The point where the avant-garde, classical composition and electronica collide is fertile territory right now, and this Czech-British duo are exploring it with relish
Duos and collaborations litter dance music in the most positive of ways: take Daft Punk, The Hacker & Miss Kittin, Basement Jaxx or Disclosure, for instance. Add in the considerable talent of two trained musicians and what comes to pass is nothing short of musical nirvana. Floex and Tom Hodge are two such musicians, and their new album A Portrait Of John Doe aims to look for the human themes that connect us all.
Floex (real name Tomas Dvorak) is a composer, producer and multimedia artist from Prague who's released two previous LPs under his own name (Pocustone and Zorya), while Tom Hodge hails from here in the UK, and was previously best known for his work scoring the crime drama series McMafia. The two Toms' paths crossed in Berlin in 2014, and after discovering a shared love of both classical and electronic music - as well as the fact that they were both clarinet players - they immediately began working on the album that became A Portrait Of John Doe. Featuring the talents of the Prague Radio Symphonic Orchestra, it's one of the finer neoclassical/electronic fusion projects you'll hear this year - and it has to be said that 2018 hasn't exactly been lacking in them!
Following the release of three EPs - Wednesday (Is The New Friday), John Doe Arise and The Prelude EP, which featured remixes by Hidden Orchestra, Max Cooper and Deltawerk, respectively - the guys are now set to take the project on the road, with six dates in eastern Europe already confirmed and more no doubt to be arranged in the interim.
Before that, though, there's the inevitable round of press interviews that come with the album territory. iDJ sat down with them to discuss their collaboration, their musical inspirations and the human condition.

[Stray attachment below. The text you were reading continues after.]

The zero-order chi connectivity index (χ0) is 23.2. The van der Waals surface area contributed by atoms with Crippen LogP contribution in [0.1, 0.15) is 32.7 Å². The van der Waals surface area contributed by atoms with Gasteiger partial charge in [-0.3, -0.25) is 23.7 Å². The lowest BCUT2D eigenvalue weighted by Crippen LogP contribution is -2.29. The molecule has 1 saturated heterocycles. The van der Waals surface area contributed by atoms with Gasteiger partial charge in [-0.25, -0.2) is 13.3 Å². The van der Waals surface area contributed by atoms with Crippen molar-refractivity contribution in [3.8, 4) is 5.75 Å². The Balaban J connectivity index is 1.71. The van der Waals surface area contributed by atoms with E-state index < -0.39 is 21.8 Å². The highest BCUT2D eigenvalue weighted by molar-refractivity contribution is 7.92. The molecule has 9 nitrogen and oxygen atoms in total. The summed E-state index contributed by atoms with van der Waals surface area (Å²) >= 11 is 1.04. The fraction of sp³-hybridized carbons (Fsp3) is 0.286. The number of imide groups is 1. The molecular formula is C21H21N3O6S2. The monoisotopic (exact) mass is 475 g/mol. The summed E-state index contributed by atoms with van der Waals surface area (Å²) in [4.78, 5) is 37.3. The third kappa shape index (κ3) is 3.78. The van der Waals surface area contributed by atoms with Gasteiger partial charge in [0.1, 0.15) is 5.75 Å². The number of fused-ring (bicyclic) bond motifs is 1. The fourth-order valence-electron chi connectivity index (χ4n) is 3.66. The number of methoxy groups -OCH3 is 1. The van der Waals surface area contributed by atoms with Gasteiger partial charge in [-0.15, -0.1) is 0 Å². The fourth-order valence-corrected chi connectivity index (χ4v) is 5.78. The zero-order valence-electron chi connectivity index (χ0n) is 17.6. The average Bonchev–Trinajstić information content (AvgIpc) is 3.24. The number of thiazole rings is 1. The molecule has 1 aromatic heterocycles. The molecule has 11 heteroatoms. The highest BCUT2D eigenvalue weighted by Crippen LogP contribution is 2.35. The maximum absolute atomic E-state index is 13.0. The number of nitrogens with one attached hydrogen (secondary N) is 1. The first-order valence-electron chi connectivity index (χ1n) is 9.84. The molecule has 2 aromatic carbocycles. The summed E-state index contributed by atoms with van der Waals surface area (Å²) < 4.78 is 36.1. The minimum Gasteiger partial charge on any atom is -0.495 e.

Are you pleased that the album's finally done and dusted, and in stores?
Floex: "Yes, it's really cool to see our project being uncovered."
Tom Hodge: "We're excited that after four years, we're sharing our collaborative music with the world."
Reading your bios, you’ve both had very interesting careers so far. Tell us about your personal inspirations - and if you've found you have many in common?
F: "Actually I think, our taste in music is pretty similar. It may not be expressed in concrete terms, but we share similar opinions and a general interest. For example, ‘musicality’ is a very important aspect for both of us in what we do. We also both like contemporary classical music and at the same time enjoy the electronic music scene too. When it comes to the real work, we have some favourites of course. For example, I'm more into production, and people like Son Lux, Jon Hopkins, Stimming, Max Cooper and Hidden Orchestra have definitely influenced my own style.
TH: "It's quite a natural fit, for sure. We both draw from a wide range of influences, but somehow it's focused through the same prism. Maybe it's because we both play that slightly unusual instrument in electronic music, the clarinet!"
Talk us through how you met. It was at a festival in Berlin, right?
FX: "Everything that happens with Tom seems to be very organic. In Berlin, I approached Tom after the performance by the band he has with Franz Kirmann, just to tell him how much I liked it and compliment his clarinet playing. It was the festival of our former label Denovali, so we kind of knew about each other. My own music is very deeply connected with this instrument, so he was making fun of me, pretending that he didn't know who he was speaking with, while cracking jokes about Floex. A few months later, we ended up in a studio in Prague playing duets on clarinet. This is how everything started."
TH: "Make jokes at Tomas’ expense? I'd surely never have behaved like that..."
Tom, I understand you worked with Max Cooper as Remnants. How was that experience? Did it inform how you’d write your own album?
TH: "I have an ongoing collab with Max as well. We've done a handful of EPs including Remnants, Fragmented Self and I contributed a few tracks to Emergence as well. The approach is quite different than with Tomas actually: it's almost more of a culture clash.